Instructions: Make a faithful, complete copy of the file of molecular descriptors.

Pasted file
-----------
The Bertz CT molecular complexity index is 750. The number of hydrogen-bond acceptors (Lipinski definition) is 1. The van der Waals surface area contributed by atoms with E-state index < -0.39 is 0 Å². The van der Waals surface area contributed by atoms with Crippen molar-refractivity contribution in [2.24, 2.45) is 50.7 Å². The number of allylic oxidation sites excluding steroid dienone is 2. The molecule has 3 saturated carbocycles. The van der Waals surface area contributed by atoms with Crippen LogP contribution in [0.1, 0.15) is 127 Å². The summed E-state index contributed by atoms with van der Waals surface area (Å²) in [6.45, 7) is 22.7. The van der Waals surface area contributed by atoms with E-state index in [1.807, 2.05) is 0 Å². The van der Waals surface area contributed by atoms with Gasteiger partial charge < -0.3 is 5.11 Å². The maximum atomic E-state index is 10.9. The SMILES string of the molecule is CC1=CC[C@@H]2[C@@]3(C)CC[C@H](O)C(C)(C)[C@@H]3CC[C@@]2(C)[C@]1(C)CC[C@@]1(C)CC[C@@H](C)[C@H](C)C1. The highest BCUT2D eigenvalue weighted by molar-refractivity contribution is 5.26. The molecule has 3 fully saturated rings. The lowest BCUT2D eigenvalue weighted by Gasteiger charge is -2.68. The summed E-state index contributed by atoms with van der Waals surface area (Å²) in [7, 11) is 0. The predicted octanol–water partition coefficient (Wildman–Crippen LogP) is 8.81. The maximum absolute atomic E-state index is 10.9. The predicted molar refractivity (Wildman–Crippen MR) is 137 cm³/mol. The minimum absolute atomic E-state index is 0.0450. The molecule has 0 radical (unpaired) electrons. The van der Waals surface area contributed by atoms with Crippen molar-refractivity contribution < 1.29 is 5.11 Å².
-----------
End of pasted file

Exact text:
The Bertz CT molecular complexity index is 750. The number of hydrogen-bond acceptors (Lipinski definition) is 1. The van der Waals surface area contributed by atoms with E-state index < -0.39 is 0 Å². The van der Waals surface area contributed by atoms with Crippen molar-refractivity contribution in [2.24, 2.45) is 50.7 Å². The number of allylic oxidation sites excluding steroid dienone is 2. The molecule has 3 saturated carbocycles. The van der Waals surface area contributed by atoms with Crippen LogP contribution in [0.1, 0.15) is 127 Å². The summed E-state index contributed by atoms with van der Waals surface area (Å²) in [6.45, 7) is 22.7. The van der Waals surface area contributed by atoms with E-state index in [1.807, 2.05) is 0 Å². The van der Waals surface area contributed by atoms with Gasteiger partial charge < -0.3 is 5.11 Å². The maximum atomic E-state index is 10.9. The SMILES string of the molecule is CC1=CC[C@@H]2[C@@]3(C)CC[C@H](O)C(C)(C)[C@@H]3CC[C@@]2(C)[C@]1(C)CC[C@@]1(C)CC[C@@H](C)[C@H](C)C1. The highest BCUT2D eigenvalue weighted by molar-refractivity contribution is 5.26. The molecule has 3 fully saturated rings. The lowest BCUT2D eigenvalue weighted by Gasteiger charge is -2.68. The summed E-state index contributed by atoms with van der Waals surface area (Å²) in [7, 11) is 0. The predicted octanol–water partition coefficient (Wildman–Crippen LogP) is 8.81. The maximum absolute atomic E-state index is 10.9. The predicted molar refractivity (Wildman–Crippen MR) is 137 cm³/mol. The minimum absolute atomic E-state index is 0.0450. The molecule has 0 radical (unpaired) electrons. The van der Waals surface area contributed by atoms with Crippen molar-refractivity contribution < 1.29 is 5.11 Å².